CDMA Technology
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Beyond Words

By Jeffrey A. Schlesinger, UBS

If voice services become standard, data and information could be selling points of the future. In fact cdmaOne’s robustness and bandwidth could mean that, for future investors, its real benefit could be data rather than voice.

For the best part of a decade, the CDMA/TDMA battle has centered around which of these air-interface techniques is best suited for high-mobility voice communications. Wireless technologists will likely declare at the end of the day a truce (in the form of third generation mobile standards) and conclude that there are only marginal differences between the current implementations of these technologies, at least as they pertain to mobile voice communication. For fixed-based wireless services, CDMA is likely to prove more spectrally efficient and cost-effective than current high-mobility implementations of TDMA.

During this lengthy debate, perhaps the experts lost sight of the fact that society was undergoing a fundamental shift in how it was choosing to communicate information. With the rapid development of the Internet, e-mail, and corporate Intranets, society has become increasingly dependent on data, as opposed to voice, as a means of communicating information. As data becomes more and more a part of our daily lives, mobile communications traffic will also migrate from voice to data. In fact, some industry pundits believe that data traffic will account for almost 30% of network traffic by the end of the decade.

While this prediction may seem a bit aggressive given its late start, data is certainly going to play an important role in the next phase of the industry’s development. For, in an increasingly competitive services environment, voice services will ultimately become a commodity. Operators will look to data and information services as a means to differentiate their networks and create brand loyalty. It is here, in the area of mobile data and information access, not voice, that CDMA is likely to prove a more robust technology than current TDMA-based technologies.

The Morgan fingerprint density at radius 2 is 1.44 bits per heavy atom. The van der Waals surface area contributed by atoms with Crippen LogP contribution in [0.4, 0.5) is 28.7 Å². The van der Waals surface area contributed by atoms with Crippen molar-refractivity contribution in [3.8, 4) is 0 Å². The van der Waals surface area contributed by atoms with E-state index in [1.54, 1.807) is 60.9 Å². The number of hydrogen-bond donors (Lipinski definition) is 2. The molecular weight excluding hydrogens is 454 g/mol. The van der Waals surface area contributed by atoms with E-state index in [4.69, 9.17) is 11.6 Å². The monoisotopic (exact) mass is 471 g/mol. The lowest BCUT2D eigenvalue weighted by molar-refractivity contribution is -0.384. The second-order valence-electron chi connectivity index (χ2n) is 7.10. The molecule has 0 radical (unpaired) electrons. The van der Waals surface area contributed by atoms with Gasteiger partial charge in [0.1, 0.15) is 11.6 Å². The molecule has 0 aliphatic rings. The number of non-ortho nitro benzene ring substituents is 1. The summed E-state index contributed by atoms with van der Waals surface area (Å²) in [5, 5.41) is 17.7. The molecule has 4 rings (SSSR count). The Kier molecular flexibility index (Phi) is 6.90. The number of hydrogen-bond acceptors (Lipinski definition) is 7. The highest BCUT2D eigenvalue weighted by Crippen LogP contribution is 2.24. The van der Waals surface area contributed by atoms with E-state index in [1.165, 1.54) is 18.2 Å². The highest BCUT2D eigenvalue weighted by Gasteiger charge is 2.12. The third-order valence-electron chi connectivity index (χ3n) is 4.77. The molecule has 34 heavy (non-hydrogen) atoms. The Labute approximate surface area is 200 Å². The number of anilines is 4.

As the world migrates from voice to data, and correspondingly from circuits to packets, the real virtues of CDMA become apparent. IS-95-based CDMA is inherently a wideband packet radio system with an intrinsic data format that essentially packetizes voice traffic. The relatively broadband nature of CDMA and its high channel data rate, makes this air-interface technology very well suited for data communications. Assuming you could use the entire CDMA channel, you would have essentially a T1 in the palm of your hand. While this is not possible today, the point is that data applications, whether wired or wireless, require significantly more bandwidth than voice.

The wideband channel structure of IS-95 CDMA relative to TDMA-based systems like GSM, PDC, and IS-136 is better suited for delivering faster and more efficient mobile data communications.

Aside from the obvious difference in air-interface technique and channel size, today’s CDMA systems are architecturally different in other ways. Many of the IS-95 CDMA systems being constructed today incorporate network backbones that utilize packet-based technologies, such as Asynchronous Transfer Mode (ATM) and Frame Relay, for transmission of voice traffic between base stations and mobile switches and base station controllers (by comparison, today’s TDMA systems utilize circuit-switched technologies to connect base stations and mobile switches and controllers).